What does the Law Provide?
The ACA is the most sweeping reform of the American health care system since the passage of Medicare for seniors and the disabled, and Medicaid for people living in poverty in the 1960’s. While the ACA affects every aspect of the health care system, this overview focuses on the impact to NASRO members and the small business community. The law changes the rules for health insurers in significant ways and expands health care coverage to millions more Americans. With many of the most significant changes coming in 2014, the ACA has had a considerable impact on consumers, hospitals, health care providers, employers, workers, health insurance companies and state and local governments.
The law limits medical underwriting, including pre-existing medical conditions, broadens the use of preventive services beyond just the HMO plans, legislates the percentage of health insurance premiums that must be spent on medical costs and increases the scrutiny of premium increases. In 2014, it mandated that most Americans obtain health insurance. It also expanded public coverage through Medicaid in many states and private coverage through subsidies.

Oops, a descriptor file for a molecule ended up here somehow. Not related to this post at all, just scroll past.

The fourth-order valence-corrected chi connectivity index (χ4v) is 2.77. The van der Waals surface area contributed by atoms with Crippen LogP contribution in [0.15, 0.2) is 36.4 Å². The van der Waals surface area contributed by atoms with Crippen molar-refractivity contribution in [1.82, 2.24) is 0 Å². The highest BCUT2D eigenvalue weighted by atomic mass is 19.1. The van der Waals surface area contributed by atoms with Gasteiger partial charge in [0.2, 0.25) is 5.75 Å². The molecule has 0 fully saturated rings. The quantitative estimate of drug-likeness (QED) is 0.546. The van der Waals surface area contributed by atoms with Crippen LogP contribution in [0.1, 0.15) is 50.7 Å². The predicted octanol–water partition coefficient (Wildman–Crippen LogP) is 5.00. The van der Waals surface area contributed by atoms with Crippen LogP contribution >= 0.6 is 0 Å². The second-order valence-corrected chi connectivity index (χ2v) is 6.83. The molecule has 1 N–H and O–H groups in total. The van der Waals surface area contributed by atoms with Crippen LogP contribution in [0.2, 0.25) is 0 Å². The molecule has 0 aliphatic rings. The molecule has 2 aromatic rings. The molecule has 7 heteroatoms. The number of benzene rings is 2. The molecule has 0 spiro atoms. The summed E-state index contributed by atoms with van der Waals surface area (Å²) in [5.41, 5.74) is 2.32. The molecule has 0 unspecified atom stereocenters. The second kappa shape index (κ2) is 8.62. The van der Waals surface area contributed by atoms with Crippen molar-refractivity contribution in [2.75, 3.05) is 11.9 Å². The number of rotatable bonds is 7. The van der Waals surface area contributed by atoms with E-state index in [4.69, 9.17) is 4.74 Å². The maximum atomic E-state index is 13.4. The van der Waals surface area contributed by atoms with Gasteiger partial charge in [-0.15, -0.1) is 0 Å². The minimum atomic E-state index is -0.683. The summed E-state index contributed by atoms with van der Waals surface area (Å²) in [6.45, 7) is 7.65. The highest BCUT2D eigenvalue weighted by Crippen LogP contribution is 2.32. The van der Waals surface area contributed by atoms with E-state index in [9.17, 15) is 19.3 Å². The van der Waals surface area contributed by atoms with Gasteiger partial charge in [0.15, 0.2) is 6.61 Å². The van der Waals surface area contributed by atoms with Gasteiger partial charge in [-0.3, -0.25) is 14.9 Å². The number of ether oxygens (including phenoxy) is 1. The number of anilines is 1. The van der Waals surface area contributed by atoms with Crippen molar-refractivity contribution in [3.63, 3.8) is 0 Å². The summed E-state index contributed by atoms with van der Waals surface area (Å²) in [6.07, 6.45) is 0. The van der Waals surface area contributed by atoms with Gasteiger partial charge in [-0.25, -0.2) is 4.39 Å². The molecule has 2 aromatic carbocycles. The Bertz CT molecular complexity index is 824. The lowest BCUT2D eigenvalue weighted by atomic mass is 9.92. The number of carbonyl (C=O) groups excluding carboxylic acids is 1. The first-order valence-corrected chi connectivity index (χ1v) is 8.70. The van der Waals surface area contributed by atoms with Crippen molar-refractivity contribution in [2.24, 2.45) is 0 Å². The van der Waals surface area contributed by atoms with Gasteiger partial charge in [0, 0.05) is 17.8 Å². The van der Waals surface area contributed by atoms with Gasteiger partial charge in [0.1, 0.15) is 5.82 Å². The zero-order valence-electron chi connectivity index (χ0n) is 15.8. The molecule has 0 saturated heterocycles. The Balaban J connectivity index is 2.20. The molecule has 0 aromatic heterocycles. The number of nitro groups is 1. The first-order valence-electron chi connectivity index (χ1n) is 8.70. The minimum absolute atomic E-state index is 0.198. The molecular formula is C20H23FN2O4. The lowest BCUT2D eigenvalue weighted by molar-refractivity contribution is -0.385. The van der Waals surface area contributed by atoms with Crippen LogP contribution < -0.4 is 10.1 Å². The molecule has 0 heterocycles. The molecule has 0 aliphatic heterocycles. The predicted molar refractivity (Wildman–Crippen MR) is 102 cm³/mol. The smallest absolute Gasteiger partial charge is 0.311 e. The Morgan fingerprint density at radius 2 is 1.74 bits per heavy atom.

Key Provisions of the Affordable Care Act
We begin with a recap of the many changes that took place in 2014, and continue through 2018. The listing is an overview and not a detailed analysis. There are many other provisions of the ACA that will impact government programs such as Medicare and Medicaid, as well as the overall health care system, that we do not address. More information about these other provisions can be found on the government’s ACA web site, www.healthcare.gov and www.cciio.cms.gov or through well-regarded private sources, such as the Kaiser Family Foundation web site at www.kff.org.